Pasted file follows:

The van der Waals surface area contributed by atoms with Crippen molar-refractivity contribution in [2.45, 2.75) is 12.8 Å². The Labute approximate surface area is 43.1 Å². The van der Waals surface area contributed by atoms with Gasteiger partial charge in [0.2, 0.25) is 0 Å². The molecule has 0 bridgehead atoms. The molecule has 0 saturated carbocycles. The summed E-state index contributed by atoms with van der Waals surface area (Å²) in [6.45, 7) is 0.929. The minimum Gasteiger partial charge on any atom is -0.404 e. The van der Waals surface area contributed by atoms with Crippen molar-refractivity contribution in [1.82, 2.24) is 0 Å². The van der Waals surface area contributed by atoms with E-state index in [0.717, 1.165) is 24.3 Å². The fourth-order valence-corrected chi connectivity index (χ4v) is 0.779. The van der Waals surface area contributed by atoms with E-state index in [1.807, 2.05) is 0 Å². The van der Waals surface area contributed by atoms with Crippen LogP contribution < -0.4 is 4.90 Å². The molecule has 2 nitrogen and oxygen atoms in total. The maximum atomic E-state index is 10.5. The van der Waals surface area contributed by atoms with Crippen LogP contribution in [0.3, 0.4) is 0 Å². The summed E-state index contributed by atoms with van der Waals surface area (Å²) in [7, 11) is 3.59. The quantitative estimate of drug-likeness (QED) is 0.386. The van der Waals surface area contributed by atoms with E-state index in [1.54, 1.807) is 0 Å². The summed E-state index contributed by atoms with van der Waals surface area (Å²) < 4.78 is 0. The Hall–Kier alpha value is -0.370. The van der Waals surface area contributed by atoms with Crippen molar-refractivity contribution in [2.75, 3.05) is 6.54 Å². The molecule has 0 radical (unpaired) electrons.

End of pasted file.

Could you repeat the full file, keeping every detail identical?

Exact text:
The van der Waals surface area contributed by atoms with Crippen molar-refractivity contribution in [2.45, 2.75) is 12.8 Å². The Labute approximate surface area is 43.1 Å². The van der Waals surface area contributed by atoms with Gasteiger partial charge in [0.2, 0.25) is 0 Å². The molecule has 0 bridgehead atoms. The molecule has 0 saturated carbocycles. The summed E-state index contributed by atoms with van der Waals surface area (Å²) in [6.45, 7) is 0.929. The minimum Gasteiger partial charge on any atom is -0.404 e. The van der Waals surface area contributed by atoms with Crippen molar-refractivity contribution in [1.82, 2.24) is 0 Å². The van der Waals surface area contributed by atoms with E-state index in [0.717, 1.165) is 24.3 Å². The fourth-order valence-corrected chi connectivity index (χ4v) is 0.779. The van der Waals surface area contributed by atoms with E-state index in [1.807, 2.05) is 0 Å². The van der Waals surface area contributed by atoms with Crippen LogP contribution < -0.4 is 4.90 Å². The molecule has 2 nitrogen and oxygen atoms in total. The maximum atomic E-state index is 10.5. The van der Waals surface area contributed by atoms with Crippen LogP contribution in [0.3, 0.4) is 0 Å². The summed E-state index contributed by atoms with van der Waals surface area (Å²) in [7, 11) is 3.59. The quantitative estimate of drug-likeness (QED) is 0.386. The van der Waals surface area contributed by atoms with E-state index in [1.54, 1.807) is 0 Å². The summed E-state index contributed by atoms with van der Waals surface area (Å²) < 4.78 is 0. The Hall–Kier alpha value is -0.370. The van der Waals surface area contributed by atoms with Crippen molar-refractivity contribution in [2.75, 3.05) is 6.54 Å². The molecule has 0 radical (unpaired) electrons.